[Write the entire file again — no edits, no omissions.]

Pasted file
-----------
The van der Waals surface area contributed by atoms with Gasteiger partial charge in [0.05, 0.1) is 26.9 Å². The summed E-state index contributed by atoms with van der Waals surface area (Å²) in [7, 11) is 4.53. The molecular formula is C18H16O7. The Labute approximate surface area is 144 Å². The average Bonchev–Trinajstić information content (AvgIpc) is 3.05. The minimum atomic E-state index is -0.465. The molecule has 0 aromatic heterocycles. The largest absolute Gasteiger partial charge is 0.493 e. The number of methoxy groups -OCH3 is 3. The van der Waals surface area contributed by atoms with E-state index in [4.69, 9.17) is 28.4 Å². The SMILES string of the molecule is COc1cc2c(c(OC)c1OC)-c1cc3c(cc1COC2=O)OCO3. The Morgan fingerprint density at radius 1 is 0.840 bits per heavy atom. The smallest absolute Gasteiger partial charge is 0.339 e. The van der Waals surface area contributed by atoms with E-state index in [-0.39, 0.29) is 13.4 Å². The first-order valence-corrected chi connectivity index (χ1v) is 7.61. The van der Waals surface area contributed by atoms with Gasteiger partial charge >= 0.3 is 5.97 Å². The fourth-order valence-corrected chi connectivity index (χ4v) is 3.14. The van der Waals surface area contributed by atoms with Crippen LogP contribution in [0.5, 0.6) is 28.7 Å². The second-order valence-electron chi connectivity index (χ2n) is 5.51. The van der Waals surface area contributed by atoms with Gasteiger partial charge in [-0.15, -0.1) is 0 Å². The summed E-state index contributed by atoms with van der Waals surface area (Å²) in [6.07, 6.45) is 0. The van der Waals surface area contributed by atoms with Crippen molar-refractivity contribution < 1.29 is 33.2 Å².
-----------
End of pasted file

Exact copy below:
The van der Waals surface area contributed by atoms with Gasteiger partial charge in [0.05, 0.1) is 26.9 Å². The summed E-state index contributed by atoms with van der Waals surface area (Å²) in [7, 11) is 4.53. The molecular formula is C18H16O7. The Labute approximate surface area is 144 Å². The average Bonchev–Trinajstić information content (AvgIpc) is 3.05. The minimum atomic E-state index is -0.465. The molecule has 0 aromatic heterocycles. The largest absolute Gasteiger partial charge is 0.493 e. The number of methoxy groups -OCH3 is 3. The van der Waals surface area contributed by atoms with E-state index in [4.69, 9.17) is 28.4 Å². The SMILES string of the molecule is COc1cc2c(c(OC)c1OC)-c1cc3c(cc1COC2=O)OCO3. The Morgan fingerprint density at radius 1 is 0.840 bits per heavy atom. The smallest absolute Gasteiger partial charge is 0.339 e. The van der Waals surface area contributed by atoms with E-state index in [-0.39, 0.29) is 13.4 Å². The first-order valence-corrected chi connectivity index (χ1v) is 7.61. The van der Waals surface area contributed by atoms with Gasteiger partial charge >= 0.3 is 5.97 Å². The fourth-order valence-corrected chi connectivity index (χ4v) is 3.14. The van der Waals surface area contributed by atoms with Crippen LogP contribution in [0.5, 0.6) is 28.7 Å². The second-order valence-electron chi connectivity index (χ2n) is 5.51. The van der Waals surface area contributed by atoms with Gasteiger partial charge in [-0.15, -0.1) is 0 Å². The summed E-state index contributed by atoms with van der Waals surface area (Å²) in [6.07, 6.45) is 0. The van der Waals surface area contributed by atoms with Crippen molar-refractivity contribution < 1.29 is 33.2 Å².